When Doug Biden succumbed to the perils of cancer in the spring of 2007 he left behind a large body of work that warrants continued attention and engagement. His art reflects his passionate interest in mankind's struggle to find a balance with nature, a yearning to understand our place within the spiritual world from birth to death, and his fascination with the reflection of society through media; all important timeless universal themes.
Doug Biden grew up in Vancouver graduating from Emily Carr College of Art and Design in 1978. Art school initiated a lifelong passion for printmaking and after graduation he worked on ECCAD's Mobile Outreach Program which brought printmaking to rural communities across the province. Trips to places like Hazelton and the Queen Charlotte Islands inspired Doug's interest in First Nations' culture and environmental issues.
In 1989 Doug completed his Masters in Fine Arts from Concordia University in Montreal. After working as a master printer and sessional instructor at ECCAD, Capilano College and the University of the Fraser Valley, Biden accepted a tenured professorship with Okanagan University College in Kelowna, (now UBCO) in 1996. This would be the beginning of a deeply rewarding relationship with his students before he left teaching due to his illness in the spring of 2005. Doug was an enthusiastic professor of lithography, etching, and drawing who believed that the classroom studio was an environment where everyone gained. The student teacher relationship continuously replenished his own creativity.
PENDULOUS exhibits a wide variety of Biden's work over thirty years including an artist book, etchings, lithographs, monoprints and mixed media. Biden challenged himself to experiment with different forms of media while stretching technical boundaries of traditional printmaking. Ironically his interest in the body and illness was entrenched in his art long before he was diagnosed with pancreatic cancer. His father's Alzheimer disease and his mother's death from ovarian cancer were the inspiration for many of his works in the late 90s. Biden would go through a stage of being totally consumed by anatomical x-ray like images of the internal body, as he obsessed over the contrast between interior and exterior. These images foreshadow what would become his own battle with cancer years later.
Guest curator for PENDULOUS is installation artist and UBCO Critical and Creative Studies Professor Byron Johnston. Johnston had both a professional and personal relationship with Doug, as a colleague, traveling companion and artist collaborator. Johnston consciously chose not to hang any artwork for this exhibition. Instead the walls of the gallery are painted familiar colours that are seen throughout Biden's work and thirty-four wooden plywood tables are hung from the gallery ceiling by nylon twine. The prints are laid out unframed side by side on these swinging platforms. Johnston believes the audience will be drawn into a floating world of art.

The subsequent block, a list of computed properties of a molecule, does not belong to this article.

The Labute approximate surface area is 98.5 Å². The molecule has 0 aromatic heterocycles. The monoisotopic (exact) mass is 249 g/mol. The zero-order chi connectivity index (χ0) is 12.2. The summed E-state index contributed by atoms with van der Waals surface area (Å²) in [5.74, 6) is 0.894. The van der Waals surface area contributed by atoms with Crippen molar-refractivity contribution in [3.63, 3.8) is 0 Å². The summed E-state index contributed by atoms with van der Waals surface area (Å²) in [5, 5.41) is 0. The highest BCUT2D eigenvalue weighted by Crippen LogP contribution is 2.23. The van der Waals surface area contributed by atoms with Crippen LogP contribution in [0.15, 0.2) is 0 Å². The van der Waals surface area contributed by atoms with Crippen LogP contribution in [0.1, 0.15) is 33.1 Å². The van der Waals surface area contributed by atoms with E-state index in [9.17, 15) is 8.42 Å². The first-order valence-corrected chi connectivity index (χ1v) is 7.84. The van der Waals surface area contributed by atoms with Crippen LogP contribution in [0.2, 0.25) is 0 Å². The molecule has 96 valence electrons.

Exhibiting the works on these suspended tables allows the prints to be presented on a flat surface, a refreshing and valuable way of viewing them "because this would have been the way that Doug would have viewed the work as it rolled off the press. The prints can be read, looked at from all sides, as Doug would have done in his studio and classroom".
PENDULOUS includes Biden's 1997 artist book Atlas of the Body Transparent which borrows the words of poet musician Roy Harper to combine Biden's images which he described as, "a critique on human tyranny over the animal kingdom, which is linked to human atrocities prevailing over our world everyday". Atlas was always designed to be displayed on table. Biden said, "the manner of presentation has parallels to libraries, where we learn and examine. I am reminded of surgical theatres when thinking of Leonardo's convert research of cadavers, and Rembrandt's painting of the Anatomy Lesson".
Doug's early prints reflect his love of drawing, "Drawing is a vehicle, an exploration, an open voyage, a work in progress from origins to finish. An attempt to make legitimate, honest content out of visual language". However, his love of the act of making art was always combined with the important role he saw the artists play in society - i.e. to critique. Biden said, "My work expresses the desire of locating a place within the self to mediate on both the pain and ecstasy of being".
Like most artists, Biden worked by instinct and always felt confident that something was being revealed and materializing while in the studio. He expressed it by saying, "I have a deep faith in the cathartic power of creativity, a love and complete commitment to the intense and personal process of making art." Viewers of PENDULOUS should find revelation and material to ponder as they enter the mindset of a creative thinker and artist who left us too soon.
The Penticton Art Gallery would like to thank both Byron Johnston for curating this exhibit and Ingrid Abbott for her text and writings on Doug Biden's life and art. To learn more about Doug Biden's work, please visit the website: www.dougbiden.com